I give him a 30-40% chance, which is perhaps generous because I am rooting for him. Bryan Caplan, who is more optimistic, offers some analysis and estimates that Milei needs to close a fiscal gap of about five percent of gdp. I have two major worries. First, if Milei approaches fiscal success, the opposing parties
The post Will Milei succeed in Argentina? appeared first on Marginal REVOLUTION.
I give him a 30-40% chance, which is perhaps generous because I am rooting for him. Bryan Caplan, who is more optimistic, offers some analysis and estimates that Milei needs to close a fiscal gap of about five percent of gdp.
I have two major worries. First, if Milei approaches fiscal success, the opposing parties will think long and hard about whether they wish to enable further success. Or will they instead prefer to see the Milei reforms crash and burn for fiscal reasons? I don’t think they know themselves, but the history of politics in Argentina does not give special reason to be super-optimistic here. You don’t have to believe the opposition will deliberately flush their country down the toilet, they just not might be convinced that further fiscal consolidation is needed, even if it is (surely they gotten this wrong a lot in the past).
Second, Argentina has not succeeded in obtaining fiscal stability in the past, not for a long time. I disagree with this passage of Bryan’s:
The monetary and fiscal stabilization is very likely to work. Argentina has faced far worse crises before: The hyperinflations of the 70s to the 90s multiplied prices 100 billion times. That’s like turning a billion dollars into a penny. Yet Argentinians ultimately overcame all these problems and more using the orthodox medicines of monetary restraint and fiscal responsibility. Since even politicians who ideologically opposed these treatments ultimately endured their short-run costs, it is a safe bet that a libertarian economics professor will do the same.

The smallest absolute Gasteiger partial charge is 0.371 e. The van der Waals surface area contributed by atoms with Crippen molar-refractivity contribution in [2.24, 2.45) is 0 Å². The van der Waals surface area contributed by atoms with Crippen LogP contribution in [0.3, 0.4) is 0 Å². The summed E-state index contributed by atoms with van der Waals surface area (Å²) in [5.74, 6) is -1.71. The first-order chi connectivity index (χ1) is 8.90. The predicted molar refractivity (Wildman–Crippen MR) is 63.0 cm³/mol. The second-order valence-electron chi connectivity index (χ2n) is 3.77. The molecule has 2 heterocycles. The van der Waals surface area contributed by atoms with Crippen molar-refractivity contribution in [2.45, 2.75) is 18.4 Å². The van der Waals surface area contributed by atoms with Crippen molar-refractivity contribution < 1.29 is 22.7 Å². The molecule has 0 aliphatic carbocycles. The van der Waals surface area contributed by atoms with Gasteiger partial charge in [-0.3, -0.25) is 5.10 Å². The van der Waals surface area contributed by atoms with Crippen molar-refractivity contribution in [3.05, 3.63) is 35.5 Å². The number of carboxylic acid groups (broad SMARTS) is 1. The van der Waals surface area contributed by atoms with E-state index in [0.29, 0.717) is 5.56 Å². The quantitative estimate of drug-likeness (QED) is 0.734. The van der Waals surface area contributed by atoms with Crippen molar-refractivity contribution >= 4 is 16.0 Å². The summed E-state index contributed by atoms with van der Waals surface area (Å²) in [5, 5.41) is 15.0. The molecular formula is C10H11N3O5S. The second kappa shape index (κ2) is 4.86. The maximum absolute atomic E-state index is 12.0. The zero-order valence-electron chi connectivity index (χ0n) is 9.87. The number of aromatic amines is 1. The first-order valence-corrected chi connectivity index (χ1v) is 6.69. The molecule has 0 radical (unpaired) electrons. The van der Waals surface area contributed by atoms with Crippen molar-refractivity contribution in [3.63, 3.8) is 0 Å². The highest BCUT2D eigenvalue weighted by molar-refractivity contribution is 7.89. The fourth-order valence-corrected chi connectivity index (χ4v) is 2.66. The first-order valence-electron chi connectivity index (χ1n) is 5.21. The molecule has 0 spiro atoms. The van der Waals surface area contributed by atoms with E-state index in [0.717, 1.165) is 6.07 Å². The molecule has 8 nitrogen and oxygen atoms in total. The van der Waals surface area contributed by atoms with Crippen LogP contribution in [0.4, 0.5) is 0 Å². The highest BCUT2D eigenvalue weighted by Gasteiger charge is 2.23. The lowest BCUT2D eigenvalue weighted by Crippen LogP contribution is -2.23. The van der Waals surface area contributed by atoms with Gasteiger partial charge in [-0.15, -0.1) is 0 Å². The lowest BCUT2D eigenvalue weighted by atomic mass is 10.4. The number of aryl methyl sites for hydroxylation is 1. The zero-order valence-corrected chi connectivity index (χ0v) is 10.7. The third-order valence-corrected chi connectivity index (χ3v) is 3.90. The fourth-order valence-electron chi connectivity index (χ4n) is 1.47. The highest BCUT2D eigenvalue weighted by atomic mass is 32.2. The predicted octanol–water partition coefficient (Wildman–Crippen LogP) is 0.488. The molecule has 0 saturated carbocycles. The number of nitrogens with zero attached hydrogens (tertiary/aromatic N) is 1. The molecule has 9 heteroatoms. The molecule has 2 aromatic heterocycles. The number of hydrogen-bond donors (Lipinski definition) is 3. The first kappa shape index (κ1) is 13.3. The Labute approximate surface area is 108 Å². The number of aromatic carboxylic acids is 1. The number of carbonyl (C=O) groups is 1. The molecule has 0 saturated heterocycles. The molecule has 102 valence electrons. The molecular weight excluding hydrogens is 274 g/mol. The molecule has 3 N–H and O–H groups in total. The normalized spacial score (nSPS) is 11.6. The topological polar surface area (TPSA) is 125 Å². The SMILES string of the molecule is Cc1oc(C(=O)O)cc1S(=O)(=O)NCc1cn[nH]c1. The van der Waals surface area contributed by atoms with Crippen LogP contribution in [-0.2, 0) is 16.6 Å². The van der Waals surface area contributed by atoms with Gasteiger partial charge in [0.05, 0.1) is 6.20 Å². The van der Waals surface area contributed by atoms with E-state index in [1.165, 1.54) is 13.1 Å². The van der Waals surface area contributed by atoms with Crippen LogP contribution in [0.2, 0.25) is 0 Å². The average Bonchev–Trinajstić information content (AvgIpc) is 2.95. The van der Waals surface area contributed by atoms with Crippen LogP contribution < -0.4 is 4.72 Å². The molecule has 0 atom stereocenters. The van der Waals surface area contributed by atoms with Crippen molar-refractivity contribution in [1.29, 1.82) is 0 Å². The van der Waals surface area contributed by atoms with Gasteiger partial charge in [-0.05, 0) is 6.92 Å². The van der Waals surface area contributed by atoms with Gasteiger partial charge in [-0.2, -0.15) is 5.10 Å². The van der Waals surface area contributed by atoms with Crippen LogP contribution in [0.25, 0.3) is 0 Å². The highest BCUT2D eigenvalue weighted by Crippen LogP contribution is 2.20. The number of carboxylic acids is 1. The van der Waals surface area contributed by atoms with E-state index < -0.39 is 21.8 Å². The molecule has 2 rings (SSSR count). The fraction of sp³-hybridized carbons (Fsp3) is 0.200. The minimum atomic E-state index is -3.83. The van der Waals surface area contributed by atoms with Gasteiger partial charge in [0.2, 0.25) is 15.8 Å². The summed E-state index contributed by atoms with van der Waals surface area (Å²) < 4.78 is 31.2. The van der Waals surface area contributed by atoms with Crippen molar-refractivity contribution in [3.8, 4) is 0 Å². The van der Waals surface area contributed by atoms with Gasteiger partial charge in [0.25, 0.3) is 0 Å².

That is a misread of the history. One common tactic, for instance, is to do enough stabilization so that Argentina is “fiscally sound enough” at the peak of a commodity super-cycle. Most recently, that super-cycle has been China buying lots from Argentina (no such positive wave from China will be coming again, not anytime soon at least). When the positive real shocks subside, Argentina goes back into the fiscal hole.
In reality, past reforms never put the country on a sound fiscal footing, even if inflation rates were low for a while.
One scenario for now is that Argentina does enough so that it appears fiscally stable, and the recent discoveries of oil and gas — which will translate into government revenue — kick in to support a temporary status quo. But within ten years the whole thing falls apart again. Even if Milei wants to do more on the fiscal front to get past that point, it is not obvious that either voters or the legislature would support such further moves.
Those are two “pretty likely” scenarios in which Milei fails, and in neither case is it the fault of Milei. As I mentioned above, the chances of success remain below fifty percent.
Current Affairs, Economics, Uncategorized